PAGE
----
A unique pet cemetery was discovered in 2011 in the ancient city of Berenike on the Red Sea coast. It was found during an excavation of a garbage dump on the outskirts of Berenike’s early Roman port, but the animals weren’t just tossed in the trash. They were lovingly buried between the last quarter of the 1st and the first half of the 2nd century A.D. when the site was an undeveloped area between the bustling Roman port and the Ptolemaic-era military fort (3rd century B.C.).
As one might expect in Egypt, most of the animals found — 86 complete skeletons and additional bones from disturbed burials — were cats. Dogs came a distant second in popularity, with the remains of nine individuals found. Last but not least, there were four monkeys. Two of the cats were buried with an ostrich eggshell bead. Three other cats and one of the monkeys were buried wearing iron collars. Three of the cat burials were double burials with one adult and one juvenile feline. None of the complete skeletons showed signs of deliberate killing or of mummification. One dog, a sturdy molosser type likely imported from elsewhere in the empire, had fish and goat meat in his stomach and was carefully wrapped in a basket and covered with pottery fragments. These were beloved house pets, not cult offerings killed for religious purposes or random strays or working animals casually discarded after death.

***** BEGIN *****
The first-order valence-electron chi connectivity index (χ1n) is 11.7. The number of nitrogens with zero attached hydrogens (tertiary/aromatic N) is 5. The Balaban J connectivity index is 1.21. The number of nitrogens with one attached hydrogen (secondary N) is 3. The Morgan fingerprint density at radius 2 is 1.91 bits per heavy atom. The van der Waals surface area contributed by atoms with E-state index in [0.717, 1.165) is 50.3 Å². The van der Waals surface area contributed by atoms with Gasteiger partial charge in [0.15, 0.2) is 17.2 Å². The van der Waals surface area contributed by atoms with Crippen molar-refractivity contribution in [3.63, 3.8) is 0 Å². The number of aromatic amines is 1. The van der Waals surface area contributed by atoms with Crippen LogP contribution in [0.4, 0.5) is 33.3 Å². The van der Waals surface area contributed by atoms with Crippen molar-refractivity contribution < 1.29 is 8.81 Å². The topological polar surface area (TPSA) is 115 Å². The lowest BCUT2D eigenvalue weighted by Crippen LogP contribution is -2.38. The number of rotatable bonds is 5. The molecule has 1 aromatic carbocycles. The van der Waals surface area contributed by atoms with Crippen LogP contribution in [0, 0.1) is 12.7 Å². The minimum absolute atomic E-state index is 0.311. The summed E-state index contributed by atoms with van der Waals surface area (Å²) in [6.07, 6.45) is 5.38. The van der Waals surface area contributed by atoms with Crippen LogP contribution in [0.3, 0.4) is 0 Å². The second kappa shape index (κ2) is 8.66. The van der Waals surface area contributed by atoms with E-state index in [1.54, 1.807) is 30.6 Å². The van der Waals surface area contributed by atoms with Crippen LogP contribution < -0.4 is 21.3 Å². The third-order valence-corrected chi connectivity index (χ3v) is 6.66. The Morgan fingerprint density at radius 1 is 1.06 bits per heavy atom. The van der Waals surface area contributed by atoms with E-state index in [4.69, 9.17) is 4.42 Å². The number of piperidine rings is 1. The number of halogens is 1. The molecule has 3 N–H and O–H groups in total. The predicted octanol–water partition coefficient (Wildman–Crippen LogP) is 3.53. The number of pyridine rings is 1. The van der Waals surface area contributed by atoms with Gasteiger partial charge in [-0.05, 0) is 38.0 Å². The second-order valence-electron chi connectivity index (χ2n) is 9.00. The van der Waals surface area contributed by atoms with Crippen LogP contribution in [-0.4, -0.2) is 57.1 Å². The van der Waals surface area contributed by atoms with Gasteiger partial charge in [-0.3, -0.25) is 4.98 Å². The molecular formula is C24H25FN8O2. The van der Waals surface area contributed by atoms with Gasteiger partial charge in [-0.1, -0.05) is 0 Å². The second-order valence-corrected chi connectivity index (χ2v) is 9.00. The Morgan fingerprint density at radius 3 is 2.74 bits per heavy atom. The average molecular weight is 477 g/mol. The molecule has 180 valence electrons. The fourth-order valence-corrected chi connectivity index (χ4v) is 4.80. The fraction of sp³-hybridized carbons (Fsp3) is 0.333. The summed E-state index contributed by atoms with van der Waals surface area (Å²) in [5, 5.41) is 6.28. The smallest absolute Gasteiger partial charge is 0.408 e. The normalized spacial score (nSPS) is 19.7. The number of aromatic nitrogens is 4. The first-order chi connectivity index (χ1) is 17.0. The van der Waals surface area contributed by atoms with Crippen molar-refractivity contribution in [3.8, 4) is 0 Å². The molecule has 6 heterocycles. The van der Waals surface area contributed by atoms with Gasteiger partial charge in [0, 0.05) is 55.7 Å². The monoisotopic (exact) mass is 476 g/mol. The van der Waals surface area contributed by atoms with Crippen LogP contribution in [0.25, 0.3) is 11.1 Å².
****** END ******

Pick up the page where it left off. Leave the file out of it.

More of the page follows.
When they were first unearthed, the monkeys were believed to be an olive baboon and three grivets, both species native to Africa, but they were juveniles when they died and conclusive identification of their species from the bones was elusive. Comparative analysis of the bones and examination with 3D scanners has now revealed that the pet monkeys were in fact imported from India.
Zooarchaeologist Dr. Marta Osypińska from the Institute of Archaeology and Ethnology of the Polish Academy of Sciences in Poznań said: “This is a unique find. Until now, no one has found Indian monkeys at archaeological sites in Africa.
“Interestingly, even ancient written sources don”t mention this practice.” […]
Dr. Osypińska said: “We knew that spices, fabrics and other commodities were imported from India. It turns out that monkeys were also imported.”
In addition to rhesus macaques (Macaca mulatta), the scientists also found the remains of the smaller bonnet macaque (Macaca radiata) also native to India.
Their owners must have spent a pretty penny acquiring monkeys that had to travel by ship across the Indian Ocean, but it seems like the stress of the voyage, dietary changes and the shock of the new environment took a fatal toll on the poor creatures. They were laid to rest lovingly, resting on their sides with their paws near their heads like children. One was covered with a blanket. Another had large shells near its head.